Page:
I think I should tell you my history. I graduated from college 1975 with an engineering degree. I worked factory maintenance, electronic technician, tool and die maker, design engineer, then plant engineer. Retired at age 55, I have a machine shop with, bridgeport mill, lathe, surface grinder, welders, saws, lots of tools. I got interested in jet engine & rocket engines in college been building them 45 years. I have to do my own research & development to learn what works. I have been hand cutting reed valves with new sharp aviation snips. I could build a die to stamp out reed valves by the 1000s but not until I know for sure they work. I am only building 1 engine so really don't need more reed valves that it takes to make 1 engine. There was a period of time about 35 years I did not get to work on pulse jet engines I was too busy at my job. I have forgotten a lot of what I learned in college because I never needed it at work. Now I need that information I'm not finding what I need. I watched a lot of MIT physics professor videos. I talked to the people on the rocket & jet engine forum they tell me I can not build a pulse jet engine but I am the only person on the forum that has built one, all those guys know is math and theory, they refuse to believe I built an engine that runs. I talked to a guy last night that worked in the USA military secret research lab building & testing pulse jet engines after WWII ended he said, test they did for several year showed reed valve Hz does not need to match the Hz of the engine reeds operate like a 1 way valve in a cage. Reed valves in the German V1 were 250 Hz but the engine ran at 45 Hz. I was already on the right track and didn't know it. YOU are right I just need to make more reed valves like I already have. Here is a photo of reed valve cage for 100 lb thrust engine that I designed & built.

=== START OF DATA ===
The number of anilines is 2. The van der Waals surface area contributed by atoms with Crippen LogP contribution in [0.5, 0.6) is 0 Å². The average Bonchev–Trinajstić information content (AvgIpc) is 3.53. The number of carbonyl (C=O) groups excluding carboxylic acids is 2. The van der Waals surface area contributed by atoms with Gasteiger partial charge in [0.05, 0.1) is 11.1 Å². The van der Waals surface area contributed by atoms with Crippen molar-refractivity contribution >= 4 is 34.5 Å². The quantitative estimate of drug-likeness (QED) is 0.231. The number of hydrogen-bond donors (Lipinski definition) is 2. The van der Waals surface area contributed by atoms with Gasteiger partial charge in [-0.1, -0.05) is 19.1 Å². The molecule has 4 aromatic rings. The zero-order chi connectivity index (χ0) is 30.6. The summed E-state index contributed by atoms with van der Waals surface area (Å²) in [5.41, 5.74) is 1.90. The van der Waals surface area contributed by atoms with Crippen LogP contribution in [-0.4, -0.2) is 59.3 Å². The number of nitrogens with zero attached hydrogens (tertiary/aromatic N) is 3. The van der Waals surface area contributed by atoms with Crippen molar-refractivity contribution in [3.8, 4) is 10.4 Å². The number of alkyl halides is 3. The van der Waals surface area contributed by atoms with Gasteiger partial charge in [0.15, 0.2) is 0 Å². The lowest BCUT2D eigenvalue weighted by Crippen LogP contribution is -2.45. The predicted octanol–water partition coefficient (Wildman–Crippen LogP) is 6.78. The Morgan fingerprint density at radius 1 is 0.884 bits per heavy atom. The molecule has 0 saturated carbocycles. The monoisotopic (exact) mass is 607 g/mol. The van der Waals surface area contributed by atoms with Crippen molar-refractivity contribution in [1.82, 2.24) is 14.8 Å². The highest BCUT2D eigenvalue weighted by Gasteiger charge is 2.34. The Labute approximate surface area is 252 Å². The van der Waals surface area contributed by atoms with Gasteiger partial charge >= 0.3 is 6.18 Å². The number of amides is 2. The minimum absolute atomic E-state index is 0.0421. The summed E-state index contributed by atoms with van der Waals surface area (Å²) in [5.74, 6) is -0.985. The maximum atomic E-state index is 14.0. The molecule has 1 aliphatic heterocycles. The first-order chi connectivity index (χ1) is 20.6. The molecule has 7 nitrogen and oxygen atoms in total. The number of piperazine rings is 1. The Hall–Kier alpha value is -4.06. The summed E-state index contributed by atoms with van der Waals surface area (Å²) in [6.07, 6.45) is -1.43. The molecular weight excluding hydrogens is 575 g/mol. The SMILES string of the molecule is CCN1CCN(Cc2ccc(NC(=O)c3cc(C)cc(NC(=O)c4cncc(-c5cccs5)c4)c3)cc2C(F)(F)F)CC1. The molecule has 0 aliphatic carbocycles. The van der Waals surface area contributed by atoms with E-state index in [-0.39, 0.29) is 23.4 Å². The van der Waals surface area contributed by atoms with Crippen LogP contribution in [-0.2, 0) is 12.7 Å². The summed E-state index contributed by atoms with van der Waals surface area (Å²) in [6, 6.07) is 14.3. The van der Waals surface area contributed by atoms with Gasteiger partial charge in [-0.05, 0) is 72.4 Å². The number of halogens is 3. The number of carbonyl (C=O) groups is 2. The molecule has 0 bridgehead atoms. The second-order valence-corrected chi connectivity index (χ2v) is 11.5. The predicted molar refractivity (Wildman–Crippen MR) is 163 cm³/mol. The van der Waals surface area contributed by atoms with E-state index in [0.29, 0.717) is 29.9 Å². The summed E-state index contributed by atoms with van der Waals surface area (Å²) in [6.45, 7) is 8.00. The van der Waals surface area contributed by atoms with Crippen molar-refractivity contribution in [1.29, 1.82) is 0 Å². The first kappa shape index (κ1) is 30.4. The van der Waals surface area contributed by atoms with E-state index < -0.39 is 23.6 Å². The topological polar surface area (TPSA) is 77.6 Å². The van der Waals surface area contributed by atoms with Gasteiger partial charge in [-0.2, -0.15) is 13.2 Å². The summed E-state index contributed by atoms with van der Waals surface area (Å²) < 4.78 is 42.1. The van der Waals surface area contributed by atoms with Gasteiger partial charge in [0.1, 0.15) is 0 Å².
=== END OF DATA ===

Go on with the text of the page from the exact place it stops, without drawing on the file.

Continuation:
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  • #22
That's useful and interesting information. A shame you didn't give us the history of your project before. I'm not sure exactly what you want from PF, though. There's no chance that any PF member will hand you a design for a reed valve - just like that. There are many sources of basic spring calculations (for instance my link in #4) and that's pretty much all you can expect from here; you have so much more experience than you are likely to find on PF. What more can we do for you?
 
  • #23
sophiecentaur said: